Ker Puja is an annual festival celebrated in the state of Tripura, India. During this festival, Prime Minister Modi extended his wishes for happiness, unity, good health, and prosperity to the people of Tripura. The term “Ker” signifies austerity and the festival takes place two weeks after Kharchi Puja. In the local tribal language called Kokborok, “Ker” denotes a boundary or a specific area. It is a revered occasion dedicated to the guardian deity of Vastu, known as Ker Devata.
The Ker Puja follows a specific process as outlined below:
- Initiation: The puja is initiated by the Tripura raja at the royal Ujjayanta palace in Tripura.
- Demarcation with Green Bamboo: During the Ker Puja, a designated area is marked off and enclosed by a large piece of green bamboo, symbolizing Ker.
- Puja Timing: The puja generally takes place in the morning, preferably from 8 A.M. to 10 A.M.
- Closure of Entry Points: For a duration of 2.5 days during the puja, all entry points to the capital city are closed, preventing any entry or exit.
- Relocation of Vulnerable Individuals: Elderly individuals, weak individuals, and expectant mothers are relocated to nearby villages during the puja for their safety.
- Temporary Restrictions: The puja imposes temporary restrictions, such as abstaining from wearing shoes, lighting fires for specific participants, and refraining from engaging in amusement, recreation, and general ceremonies.
- Offerings and Sacrifices: During Ker Puja, offerings and sacrifices are made to please the gods, seeking the welfare of the villages and protection from calamities, epidemics, and external threats.
It is important to note that these steps may vary slightly based on local customs and traditions followed during the Ker Puja celebration in Tripura.
History and Background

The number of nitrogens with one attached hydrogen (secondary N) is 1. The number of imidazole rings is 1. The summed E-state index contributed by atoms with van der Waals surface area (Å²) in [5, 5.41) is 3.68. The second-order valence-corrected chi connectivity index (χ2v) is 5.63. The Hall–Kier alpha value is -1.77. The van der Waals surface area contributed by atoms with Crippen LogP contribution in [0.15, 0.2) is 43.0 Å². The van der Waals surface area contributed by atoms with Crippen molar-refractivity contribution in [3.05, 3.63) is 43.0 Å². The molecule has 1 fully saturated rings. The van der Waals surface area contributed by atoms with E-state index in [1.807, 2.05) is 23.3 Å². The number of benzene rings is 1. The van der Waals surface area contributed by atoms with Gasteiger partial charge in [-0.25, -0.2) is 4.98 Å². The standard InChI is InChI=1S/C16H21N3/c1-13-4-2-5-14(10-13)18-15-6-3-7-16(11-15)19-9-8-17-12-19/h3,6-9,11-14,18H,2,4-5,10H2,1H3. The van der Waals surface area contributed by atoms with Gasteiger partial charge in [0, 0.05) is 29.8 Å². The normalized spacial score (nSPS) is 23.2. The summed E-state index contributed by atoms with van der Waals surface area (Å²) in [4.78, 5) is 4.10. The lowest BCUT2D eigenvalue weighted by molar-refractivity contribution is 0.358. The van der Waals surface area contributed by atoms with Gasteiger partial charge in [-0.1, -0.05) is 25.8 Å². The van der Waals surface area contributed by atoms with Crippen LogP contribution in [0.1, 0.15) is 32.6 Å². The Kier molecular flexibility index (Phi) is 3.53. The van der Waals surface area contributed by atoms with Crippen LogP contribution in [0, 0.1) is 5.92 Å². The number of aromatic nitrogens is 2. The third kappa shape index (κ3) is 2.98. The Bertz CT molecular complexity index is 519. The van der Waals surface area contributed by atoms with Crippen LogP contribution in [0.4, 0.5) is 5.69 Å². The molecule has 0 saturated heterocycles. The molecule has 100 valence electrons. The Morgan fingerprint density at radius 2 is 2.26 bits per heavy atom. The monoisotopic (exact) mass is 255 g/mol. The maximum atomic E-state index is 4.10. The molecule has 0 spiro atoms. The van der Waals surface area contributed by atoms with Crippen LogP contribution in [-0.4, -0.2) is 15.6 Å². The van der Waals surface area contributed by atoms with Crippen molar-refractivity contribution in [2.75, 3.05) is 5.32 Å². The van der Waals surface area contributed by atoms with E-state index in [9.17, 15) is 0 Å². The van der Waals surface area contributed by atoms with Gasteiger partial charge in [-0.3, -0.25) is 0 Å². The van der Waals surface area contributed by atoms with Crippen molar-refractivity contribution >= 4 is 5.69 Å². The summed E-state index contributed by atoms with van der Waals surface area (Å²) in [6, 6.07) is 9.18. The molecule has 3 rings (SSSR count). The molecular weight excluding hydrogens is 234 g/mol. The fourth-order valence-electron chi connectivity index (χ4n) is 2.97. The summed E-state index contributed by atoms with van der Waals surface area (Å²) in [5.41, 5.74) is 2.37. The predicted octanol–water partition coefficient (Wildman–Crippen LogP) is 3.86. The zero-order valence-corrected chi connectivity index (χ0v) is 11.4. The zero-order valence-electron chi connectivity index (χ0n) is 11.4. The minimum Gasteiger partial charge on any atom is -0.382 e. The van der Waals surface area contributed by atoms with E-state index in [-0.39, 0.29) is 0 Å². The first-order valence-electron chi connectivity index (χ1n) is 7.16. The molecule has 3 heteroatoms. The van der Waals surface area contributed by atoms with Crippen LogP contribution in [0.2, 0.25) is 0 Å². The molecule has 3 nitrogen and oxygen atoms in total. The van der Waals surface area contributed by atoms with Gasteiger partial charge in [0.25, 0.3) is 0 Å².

- The Ker Puja is believed to be an ancient tradition that dates back at least five centuries, although there is no documented evidence to support its exact origins. It is widely believed that the Manikya Dynasty, which existed in the 15th century, initiated the practice of worshipping Ker.
- In 1949, an agreement was signed by the regent queen at that time, Kanchan Prabha Devi. According to this agreement, the Tripura government took responsibility for the expenses associated with all pujas and temples that were previously under the patronage of the royal family.
- These historical details shed light on the long-standing nature of the Ker Puja tradition and the role of the Tripura government in supporting the associated pujas and temples.
The act of bringing everyone together during the Ker Puja fosters a sense of unity and cohesion among the participants. This collective gathering promotes a shared bond and a feeling of togetherness within the community.
Furthermore, the puja encourages and nurtures devotion among the participants. Through the rituals and ceremonies, individuals develop a spiritual connection to nature, recognizing and acknowledging the divine presence in the natural world. This connection enhances their sense of reverence and deepens their spiritual experiences during the Ker Puja.